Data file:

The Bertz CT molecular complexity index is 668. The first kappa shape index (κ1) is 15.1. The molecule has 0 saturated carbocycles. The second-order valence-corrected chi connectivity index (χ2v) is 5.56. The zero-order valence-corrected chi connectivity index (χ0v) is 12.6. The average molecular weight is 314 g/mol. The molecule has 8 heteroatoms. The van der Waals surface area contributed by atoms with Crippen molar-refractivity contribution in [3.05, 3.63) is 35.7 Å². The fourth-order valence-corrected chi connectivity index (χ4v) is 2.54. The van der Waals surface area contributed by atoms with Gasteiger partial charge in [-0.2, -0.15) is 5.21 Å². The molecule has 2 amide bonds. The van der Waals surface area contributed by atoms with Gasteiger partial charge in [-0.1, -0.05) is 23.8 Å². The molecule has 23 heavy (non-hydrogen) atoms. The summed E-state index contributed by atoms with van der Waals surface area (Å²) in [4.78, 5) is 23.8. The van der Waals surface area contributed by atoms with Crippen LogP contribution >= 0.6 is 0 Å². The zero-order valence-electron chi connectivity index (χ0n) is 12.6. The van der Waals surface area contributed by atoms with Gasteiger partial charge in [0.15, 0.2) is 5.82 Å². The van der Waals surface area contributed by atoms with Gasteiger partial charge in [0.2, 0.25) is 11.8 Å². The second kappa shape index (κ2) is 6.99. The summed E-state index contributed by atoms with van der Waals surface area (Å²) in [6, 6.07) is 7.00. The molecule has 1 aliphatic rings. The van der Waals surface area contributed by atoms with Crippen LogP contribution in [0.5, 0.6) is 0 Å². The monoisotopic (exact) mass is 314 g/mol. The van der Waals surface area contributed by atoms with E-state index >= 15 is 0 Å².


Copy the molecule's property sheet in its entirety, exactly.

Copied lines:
The Bertz CT molecular complexity index is 668. The first kappa shape index (κ1) is 15.1. The molecule has 0 saturated carbocycles. The second-order valence-corrected chi connectivity index (χ2v) is 5.56. The zero-order valence-corrected chi connectivity index (χ0v) is 12.6. The average molecular weight is 314 g/mol. The molecule has 8 heteroatoms. The van der Waals surface area contributed by atoms with Crippen molar-refractivity contribution in [3.05, 3.63) is 35.7 Å². The fourth-order valence-corrected chi connectivity index (χ4v) is 2.54. The van der Waals surface area contributed by atoms with Gasteiger partial charge in [-0.2, -0.15) is 5.21 Å². The molecule has 2 amide bonds. The van der Waals surface area contributed by atoms with Gasteiger partial charge in [-0.1, -0.05) is 23.8 Å². The molecule has 23 heavy (non-hydrogen) atoms. The summed E-state index contributed by atoms with van der Waals surface area (Å²) in [4.78, 5) is 23.8. The van der Waals surface area contributed by atoms with Crippen LogP contribution >= 0.6 is 0 Å². The zero-order valence-electron chi connectivity index (χ0n) is 12.6. The van der Waals surface area contributed by atoms with Gasteiger partial charge in [0.15, 0.2) is 5.82 Å². The van der Waals surface area contributed by atoms with Gasteiger partial charge in [0.2, 0.25) is 11.8 Å². The second kappa shape index (κ2) is 6.99. The summed E-state index contributed by atoms with van der Waals surface area (Å²) in [6, 6.07) is 7.00. The molecule has 1 aliphatic rings. The van der Waals surface area contributed by atoms with Crippen LogP contribution in [0.5, 0.6) is 0 Å². The monoisotopic (exact) mass is 314 g/mol. The van der Waals surface area contributed by atoms with E-state index >= 15 is 0 Å².